Bestyears, that's awesome! I had a nice surprise when I stopped at the library yesterday to pick up a book my daughter had reserved. Next to it was a book I'd reserved but didn't realize had come in - The Kitchen House. Anyone read it? I need to suspend my hold list - I have too many things coming in right now, things I've been waiting for a while and won't be able to renew if I can't get to it before it's due.

    Has anyone read Lost in Shangri-La? That one came in last week but I haven't gotten to it yet. I don't know anyone who read it but I think I must have read a book review for it. True story about three survivors of plane crash in a jungle full of cannibalistic tribes during WWII (it was a sightseeing trip for servicemen). Just curious if anyone here has read it.

  • bestyears
    11 years ago
    last modified: 9 years ago

    I really enjoyed The Kitchen House. I always enjoy well-researched historical fiction, and this book definitely fits into that category.

  • rilie
    11 years ago
    last modified: 9 years ago

    I also enjoyed the The Kitchen House. I read it quite awhile ago - historical fiction is my favorite genre and from that aspect I thought this book was done really well - - fabulous descriptions of the time and the place. If memory serves me correctly.... I thought the first 2/3 or so was better than the last 1/3 - there are some really horrific issues at play throughout the entire book but more specifically towards the end. Definitely a book I would recommend.

  • lynxe
    11 years ago
    last modified: 9 years ago

    It's hard to choose such a limited number of favorites! Some that I would recommend (in no order other than how they popped into my head, and I had to look up many for their complete titles):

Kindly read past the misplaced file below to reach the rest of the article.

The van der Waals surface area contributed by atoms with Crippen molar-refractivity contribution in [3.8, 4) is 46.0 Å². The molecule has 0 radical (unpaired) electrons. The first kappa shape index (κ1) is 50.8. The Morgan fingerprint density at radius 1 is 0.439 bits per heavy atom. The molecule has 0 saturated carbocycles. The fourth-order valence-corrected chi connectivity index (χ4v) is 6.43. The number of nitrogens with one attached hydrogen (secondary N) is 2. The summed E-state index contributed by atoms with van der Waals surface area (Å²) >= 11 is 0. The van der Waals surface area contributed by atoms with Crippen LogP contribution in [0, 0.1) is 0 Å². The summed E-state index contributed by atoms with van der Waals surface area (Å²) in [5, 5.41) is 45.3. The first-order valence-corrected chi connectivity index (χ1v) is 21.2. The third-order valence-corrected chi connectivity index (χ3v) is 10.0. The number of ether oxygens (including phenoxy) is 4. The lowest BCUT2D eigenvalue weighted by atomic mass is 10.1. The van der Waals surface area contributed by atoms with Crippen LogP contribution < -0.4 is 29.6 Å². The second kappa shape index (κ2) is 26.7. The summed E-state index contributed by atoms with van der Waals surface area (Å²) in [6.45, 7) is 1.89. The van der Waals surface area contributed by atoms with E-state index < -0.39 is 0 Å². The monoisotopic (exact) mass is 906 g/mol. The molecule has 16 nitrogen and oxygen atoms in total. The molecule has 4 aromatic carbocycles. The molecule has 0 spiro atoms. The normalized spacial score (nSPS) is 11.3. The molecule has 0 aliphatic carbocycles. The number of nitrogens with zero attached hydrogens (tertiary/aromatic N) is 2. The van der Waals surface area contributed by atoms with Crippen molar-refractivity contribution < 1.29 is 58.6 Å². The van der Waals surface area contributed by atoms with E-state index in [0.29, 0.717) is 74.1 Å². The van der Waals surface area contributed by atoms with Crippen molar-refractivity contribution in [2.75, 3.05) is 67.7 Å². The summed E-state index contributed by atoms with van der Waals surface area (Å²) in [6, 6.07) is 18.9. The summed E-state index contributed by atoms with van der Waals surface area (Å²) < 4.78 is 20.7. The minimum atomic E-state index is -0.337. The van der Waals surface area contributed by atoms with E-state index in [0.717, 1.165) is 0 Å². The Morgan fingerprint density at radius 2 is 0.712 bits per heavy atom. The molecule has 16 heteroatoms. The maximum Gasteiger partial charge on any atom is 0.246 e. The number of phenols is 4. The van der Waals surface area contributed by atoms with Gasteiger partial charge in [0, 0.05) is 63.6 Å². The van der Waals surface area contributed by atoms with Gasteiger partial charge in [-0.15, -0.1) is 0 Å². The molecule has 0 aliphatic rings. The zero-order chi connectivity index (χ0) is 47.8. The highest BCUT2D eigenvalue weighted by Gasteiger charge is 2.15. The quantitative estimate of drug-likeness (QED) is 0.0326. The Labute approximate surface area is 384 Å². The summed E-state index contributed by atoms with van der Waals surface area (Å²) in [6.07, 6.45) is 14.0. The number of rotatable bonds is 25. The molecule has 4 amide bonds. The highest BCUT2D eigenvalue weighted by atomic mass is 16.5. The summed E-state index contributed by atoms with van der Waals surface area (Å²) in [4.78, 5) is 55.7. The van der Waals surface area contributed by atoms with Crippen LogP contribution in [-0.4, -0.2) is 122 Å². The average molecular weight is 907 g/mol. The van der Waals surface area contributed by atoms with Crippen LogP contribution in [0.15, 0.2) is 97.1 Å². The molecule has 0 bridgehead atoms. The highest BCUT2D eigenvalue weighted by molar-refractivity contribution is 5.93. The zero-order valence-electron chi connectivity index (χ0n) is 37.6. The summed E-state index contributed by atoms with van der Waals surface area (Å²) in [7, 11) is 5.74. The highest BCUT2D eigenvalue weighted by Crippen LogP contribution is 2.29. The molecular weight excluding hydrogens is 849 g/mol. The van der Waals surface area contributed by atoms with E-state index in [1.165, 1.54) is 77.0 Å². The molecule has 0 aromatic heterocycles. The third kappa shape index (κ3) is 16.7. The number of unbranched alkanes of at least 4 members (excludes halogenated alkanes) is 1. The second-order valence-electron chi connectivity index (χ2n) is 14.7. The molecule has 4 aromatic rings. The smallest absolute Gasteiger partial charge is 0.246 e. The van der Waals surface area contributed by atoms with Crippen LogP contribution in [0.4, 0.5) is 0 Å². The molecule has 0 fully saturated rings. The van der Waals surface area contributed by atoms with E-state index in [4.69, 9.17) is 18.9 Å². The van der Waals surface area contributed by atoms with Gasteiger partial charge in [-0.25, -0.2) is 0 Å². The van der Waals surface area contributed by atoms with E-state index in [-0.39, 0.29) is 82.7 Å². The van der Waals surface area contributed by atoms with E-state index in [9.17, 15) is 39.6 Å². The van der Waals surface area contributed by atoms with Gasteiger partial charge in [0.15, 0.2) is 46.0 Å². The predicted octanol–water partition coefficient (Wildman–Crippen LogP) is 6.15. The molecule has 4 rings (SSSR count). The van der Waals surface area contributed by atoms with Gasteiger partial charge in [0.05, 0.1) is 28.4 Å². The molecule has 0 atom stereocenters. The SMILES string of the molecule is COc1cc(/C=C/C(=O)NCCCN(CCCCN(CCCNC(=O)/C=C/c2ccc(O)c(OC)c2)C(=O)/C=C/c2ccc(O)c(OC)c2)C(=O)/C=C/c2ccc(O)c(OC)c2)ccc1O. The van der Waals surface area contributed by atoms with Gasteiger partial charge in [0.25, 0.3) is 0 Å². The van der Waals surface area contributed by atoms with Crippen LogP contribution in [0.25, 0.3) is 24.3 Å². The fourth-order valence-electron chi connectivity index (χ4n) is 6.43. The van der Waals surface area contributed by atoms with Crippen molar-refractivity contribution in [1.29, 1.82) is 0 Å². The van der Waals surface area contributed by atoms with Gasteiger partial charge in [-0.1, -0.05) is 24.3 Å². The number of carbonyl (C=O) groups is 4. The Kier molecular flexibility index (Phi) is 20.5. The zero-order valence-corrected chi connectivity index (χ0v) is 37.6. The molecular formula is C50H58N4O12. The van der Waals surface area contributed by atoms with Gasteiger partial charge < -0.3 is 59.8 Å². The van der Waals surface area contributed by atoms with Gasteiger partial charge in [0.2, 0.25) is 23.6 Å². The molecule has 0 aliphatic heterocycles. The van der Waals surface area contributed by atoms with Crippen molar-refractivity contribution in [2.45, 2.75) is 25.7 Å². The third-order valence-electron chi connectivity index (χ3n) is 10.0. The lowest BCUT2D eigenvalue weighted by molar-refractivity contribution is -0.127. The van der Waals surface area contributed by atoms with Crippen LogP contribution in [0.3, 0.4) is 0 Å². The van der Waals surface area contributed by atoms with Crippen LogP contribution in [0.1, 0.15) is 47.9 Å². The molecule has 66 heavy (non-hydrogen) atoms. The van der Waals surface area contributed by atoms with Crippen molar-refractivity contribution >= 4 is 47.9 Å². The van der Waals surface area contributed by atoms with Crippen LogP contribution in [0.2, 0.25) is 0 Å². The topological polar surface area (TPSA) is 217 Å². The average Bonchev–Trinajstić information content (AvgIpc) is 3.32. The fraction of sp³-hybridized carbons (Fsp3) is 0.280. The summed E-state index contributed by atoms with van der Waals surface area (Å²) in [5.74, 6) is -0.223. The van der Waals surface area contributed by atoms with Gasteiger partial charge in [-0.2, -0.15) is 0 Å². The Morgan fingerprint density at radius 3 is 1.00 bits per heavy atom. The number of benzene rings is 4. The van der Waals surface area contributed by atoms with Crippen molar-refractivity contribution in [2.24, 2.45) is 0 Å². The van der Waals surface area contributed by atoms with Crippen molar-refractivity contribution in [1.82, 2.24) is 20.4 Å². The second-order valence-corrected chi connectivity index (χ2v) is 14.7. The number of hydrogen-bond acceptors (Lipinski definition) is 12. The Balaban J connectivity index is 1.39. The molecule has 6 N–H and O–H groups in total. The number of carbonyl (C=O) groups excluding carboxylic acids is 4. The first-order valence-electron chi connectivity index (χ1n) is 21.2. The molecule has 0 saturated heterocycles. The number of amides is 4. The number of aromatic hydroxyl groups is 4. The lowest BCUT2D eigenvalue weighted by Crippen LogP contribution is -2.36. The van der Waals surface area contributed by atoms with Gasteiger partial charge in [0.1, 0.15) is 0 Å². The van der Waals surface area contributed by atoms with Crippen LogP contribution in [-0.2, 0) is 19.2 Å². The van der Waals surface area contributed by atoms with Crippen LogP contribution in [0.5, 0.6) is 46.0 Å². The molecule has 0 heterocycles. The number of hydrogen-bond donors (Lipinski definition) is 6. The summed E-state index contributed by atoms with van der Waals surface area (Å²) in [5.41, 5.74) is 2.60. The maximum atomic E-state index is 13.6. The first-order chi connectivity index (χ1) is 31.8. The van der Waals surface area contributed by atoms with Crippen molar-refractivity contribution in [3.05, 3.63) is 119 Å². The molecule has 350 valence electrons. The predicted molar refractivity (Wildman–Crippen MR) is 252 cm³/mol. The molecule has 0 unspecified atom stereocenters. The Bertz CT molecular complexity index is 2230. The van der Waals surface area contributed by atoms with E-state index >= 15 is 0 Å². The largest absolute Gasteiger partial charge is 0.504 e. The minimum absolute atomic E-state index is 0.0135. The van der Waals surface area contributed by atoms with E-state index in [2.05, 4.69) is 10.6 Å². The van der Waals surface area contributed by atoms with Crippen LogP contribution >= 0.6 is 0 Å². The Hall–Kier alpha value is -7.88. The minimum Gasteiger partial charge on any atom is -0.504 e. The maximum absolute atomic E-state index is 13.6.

Light Years, by James Salter. One of my very favorites, and I have read it many, many times. I have most of his books, including his memoir, but Light Years is by far my favorite.

    Memoirs of a Geisha

    Cold Mountain

    Ada, or Ardor: A Family Chronicle, by Nabokov

    A Time of Gifts: On Foot to Constantinople: From the Hook of Holland to the Middle Danube, by Patrick Leigh Fermor

    Between the Woods and Water: On Foot to Constantinople: From the Middle Danube to the Iron Gates, by Patrick Leigh Fermor

    Journey Into Cyprus, by Colin Thubron

    The fantasy series A Song of Ice and Fire, by George R.R. Martin. Game of Thrones, which many have heard of I'm sure, is the first in the series. I've not yet read the most recent volume, so cannot comment on it.

    War and Peace

    Remembrance of Things Past (Proust's mega-sized work of course). It took me five years, or more accurately, five summers, to get through vol. 1, Swann's Way. I'd start it, get overwhelmed and bored, put it down...take it up the next summer, get overwhelmed, etc. Finally, the fifth time did the trick, and I couldn't - and didn't - stop reading until I'd gone through every volume. (As you might infer from this and some of the preceding recommendations, I really, really like very long books! Even better are very long books that are part of a long series!)

    Agent Zigzag: A True Story of Nazi Espionage, Love, and Betrayal